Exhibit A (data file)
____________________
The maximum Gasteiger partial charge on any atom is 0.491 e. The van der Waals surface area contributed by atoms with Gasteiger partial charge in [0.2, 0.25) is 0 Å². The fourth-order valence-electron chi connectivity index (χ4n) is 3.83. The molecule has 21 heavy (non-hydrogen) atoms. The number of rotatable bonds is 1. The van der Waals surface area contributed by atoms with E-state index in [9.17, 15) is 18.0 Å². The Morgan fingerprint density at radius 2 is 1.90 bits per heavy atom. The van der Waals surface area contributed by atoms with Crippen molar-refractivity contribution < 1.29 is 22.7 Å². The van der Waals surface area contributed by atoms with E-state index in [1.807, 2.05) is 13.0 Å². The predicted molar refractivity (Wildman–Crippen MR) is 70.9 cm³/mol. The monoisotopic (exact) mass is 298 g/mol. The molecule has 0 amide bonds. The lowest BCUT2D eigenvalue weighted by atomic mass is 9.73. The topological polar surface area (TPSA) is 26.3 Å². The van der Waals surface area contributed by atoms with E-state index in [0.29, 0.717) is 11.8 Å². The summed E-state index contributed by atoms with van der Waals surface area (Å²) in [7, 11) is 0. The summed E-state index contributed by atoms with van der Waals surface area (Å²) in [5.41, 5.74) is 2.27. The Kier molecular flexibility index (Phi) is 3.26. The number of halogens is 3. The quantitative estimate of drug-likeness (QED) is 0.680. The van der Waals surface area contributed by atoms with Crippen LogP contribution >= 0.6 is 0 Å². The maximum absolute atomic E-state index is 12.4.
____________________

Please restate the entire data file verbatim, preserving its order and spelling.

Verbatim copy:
The maximum Gasteiger partial charge on any atom is 0.491 e. The van der Waals surface area contributed by atoms with Gasteiger partial charge in [0.2, 0.25) is 0 Å². The fourth-order valence-electron chi connectivity index (χ4n) is 3.83. The molecule has 21 heavy (non-hydrogen) atoms. The number of rotatable bonds is 1. The van der Waals surface area contributed by atoms with E-state index in [9.17, 15) is 18.0 Å². The Morgan fingerprint density at radius 2 is 1.90 bits per heavy atom. The van der Waals surface area contributed by atoms with Crippen molar-refractivity contribution < 1.29 is 22.7 Å². The van der Waals surface area contributed by atoms with E-state index in [1.807, 2.05) is 13.0 Å². The predicted molar refractivity (Wildman–Crippen MR) is 70.9 cm³/mol. The monoisotopic (exact) mass is 298 g/mol. The molecule has 0 amide bonds. The lowest BCUT2D eigenvalue weighted by atomic mass is 9.73. The topological polar surface area (TPSA) is 26.3 Å². The van der Waals surface area contributed by atoms with E-state index in [0.29, 0.717) is 11.8 Å². The summed E-state index contributed by atoms with van der Waals surface area (Å²) in [7, 11) is 0. The summed E-state index contributed by atoms with van der Waals surface area (Å²) in [5.41, 5.74) is 2.27. The Kier molecular flexibility index (Phi) is 3.26. The number of halogens is 3. The quantitative estimate of drug-likeness (QED) is 0.680. The van der Waals surface area contributed by atoms with Crippen LogP contribution >= 0.6 is 0 Å². The maximum absolute atomic E-state index is 12.4.